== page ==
On horse-back through the desert

old granary

Guermessa Guermessa
Natascha at Guermessa The mosque at Guermessa
Guermessa at sunset Mosque at Guermessa
Guermessa Natascha and I

On the 13th we went back up to Guermessa for our breakfast at 8:30 a.m. Even so early in the morning it was already hot and it was to be a very hot day of 30+ °C. We had the horses ready shortly before 10 a.m. and we had to return on a similar route than the one we had come on. And as we wanted to be back early to try out the hotel's beautiful large swimming pool, we also had a few good gallops. The return trip took us 3.5 hours, an hour less than the day before and we left out the lunch break as well. We were back at the hotel at 1.20 p.m. and we were served a 4-course lunch of salad, fish, couscous and pomegranates. From 3 p.m. until sunset at 6 p.m. we relaxed by the pool. At 6:30 p.m. we had a 4-course dinner. That was really too much food for one day and I felt really stuffed!



Agnes and I riding on camels

beautiful Natascha

Fridays are like Sundays in Muslim countries. It was also a day off for the horses and us, but it fell on the Friday by accident as Carmen had changed our route slightly because Andrea, Sabine and Holger were staying another week for the South-Tunisia Trail. We had breakfast at 9 a.m. and took our time. In the late morning Agnes and I went on a camel ride (10 dinars each for 30 minutes). The other three would have a camel ride included in the following week, so it was just the two of us. Well, it was good to give it a try, but I was glad to be back down again. I really feel much safer on a horse! The camels felt a bit unpredictable. As it was another hot day we had a swim in the pool just before lunch. There was a tour group, so we had a buffet lunch this time, which was good as we were still filled up from the day before and that way we didn't have to eat such large portions again. At 3 p.m. we took 2 taxis for all of us including Carmen and Hedi (10 dinars each) to drive us to Ksar Ouled Soltane, 15-20 km from Tataouine. This is one of the most impressive and best preserved "ksour" (plural of "ksar") in Tunisia. The ksour are fortified Berber strongholds of the 12th-15th century used for storing grain. They are the castles of the desert as they were also used as refuge. Afterwards we visited Ksar Beni Barka all of which remains are heaps of stones and bits of walls on top of a hill. From the hill the view is of a landscape that looks like it was on the moon, hardly fit for people to live on it. It was 5:15 p.m. when we got back to the hotel. Dinner was the usual 4-course meal at 6:30 p.m. That night everyone was sick.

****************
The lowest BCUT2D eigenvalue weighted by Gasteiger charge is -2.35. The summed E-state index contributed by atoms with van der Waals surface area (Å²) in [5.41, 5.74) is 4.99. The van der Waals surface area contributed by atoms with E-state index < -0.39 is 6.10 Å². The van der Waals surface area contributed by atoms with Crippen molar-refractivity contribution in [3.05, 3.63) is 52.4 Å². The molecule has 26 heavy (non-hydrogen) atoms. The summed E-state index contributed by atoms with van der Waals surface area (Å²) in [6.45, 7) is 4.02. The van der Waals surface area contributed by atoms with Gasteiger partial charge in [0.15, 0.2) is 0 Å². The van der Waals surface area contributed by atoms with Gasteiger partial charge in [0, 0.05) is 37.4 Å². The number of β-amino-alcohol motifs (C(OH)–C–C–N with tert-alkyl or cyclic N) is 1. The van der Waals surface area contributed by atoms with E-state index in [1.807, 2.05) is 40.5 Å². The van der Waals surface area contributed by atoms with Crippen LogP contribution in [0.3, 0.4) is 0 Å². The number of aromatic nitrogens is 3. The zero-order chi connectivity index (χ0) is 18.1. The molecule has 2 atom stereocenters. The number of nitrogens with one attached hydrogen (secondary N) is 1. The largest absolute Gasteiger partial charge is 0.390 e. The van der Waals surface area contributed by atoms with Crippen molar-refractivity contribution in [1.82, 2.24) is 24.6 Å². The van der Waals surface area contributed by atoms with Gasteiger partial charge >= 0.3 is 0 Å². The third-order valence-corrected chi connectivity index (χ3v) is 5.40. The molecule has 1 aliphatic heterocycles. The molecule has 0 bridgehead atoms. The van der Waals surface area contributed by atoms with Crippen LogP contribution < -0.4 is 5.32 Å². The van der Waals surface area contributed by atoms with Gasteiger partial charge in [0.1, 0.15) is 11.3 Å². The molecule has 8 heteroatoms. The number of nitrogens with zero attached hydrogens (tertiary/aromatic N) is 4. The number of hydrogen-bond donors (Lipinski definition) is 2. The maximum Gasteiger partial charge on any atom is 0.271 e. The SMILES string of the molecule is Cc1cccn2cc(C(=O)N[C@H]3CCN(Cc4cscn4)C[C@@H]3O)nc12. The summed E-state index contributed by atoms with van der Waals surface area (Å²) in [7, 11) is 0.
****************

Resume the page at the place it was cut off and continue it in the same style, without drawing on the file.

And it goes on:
Ksar Ouled Soultane

Ksar Ouled Soultane

In the morning of the 15th nobody felt like breakfast and we wondered what it was that had made us all sick as in spite of the set meals people had eaten different stuff at different times. As it seemed the worst was over we decided to ride anyway. It was sunny and hot, but there was a breeze. We started off shortly after 10 a.m. and rode for two hours until we reached Ksar El Ferch, another fortified granary. There we had a 2-hours break at the café where everyone was content just to sit there with a drink, relax and watch the bus loads of mostly French tourists visiting the place. When we left again it was cloudy and slightly cooler. We wanted to return by the shortest way, so we just headed back the way we came.

Sand dunes

Typical building

Hedi at Ksar El Ferch

Katja at Ksar El Ferch

On the 16th it was partly cloudy but hot and there was no wind. We left around 10 a.m. and after a bit more than a 3 hours ride we arrived at the Mosque of the Seven Sleepers, which can be found a couple of kilometres off Chenini. The tombs that dominate the graveyard are 5 metres long and the legend goes that 7 giants were buried here. The mosque may be explored by non-Muslims and we even climbed the minaret! The door to the minaret was so small that you had to crouch to enter! We visited the village afterwards. Located about 18 km west of Tataouine, Chenini is the most visited of the mountain villages of southern Tunisia. The village is made up of cave houses built on the slopes of a mountain with a white mosque in the midst and the ksour on the opposite side. Most of the buildings are now in ruins and there are only old people still living here, as most of the younger people have moved to the modern settlement of Nouvelle Chenini at the bottom of the hill. This was the only place during our ride where children asked us for money. It was 3 p.m. when we left Chenini and 30 minutes later we arrived at a little palm grove with a well where we left the horses for the trail that was to start the following day. As we had paid for it we asked to be driven back to the hotel, especially as it was our final night, so we were able to have a shower and pack properly before our departure. But those who went on the trail the following week would have their first camp at that location. Hedi stayed with the horses and we were picked up by taxi at 5 p.m. The sun was setting when we arrived at the hotel and assuming that our shower would be cold anyway as it was for the past few days, Agnes and I went for a final dip into the pool before dinner. It was lovely to swim a few rounds under the full moon. Afterwards we found out that the shower was hot again that night, but at least it was good to wash properly then!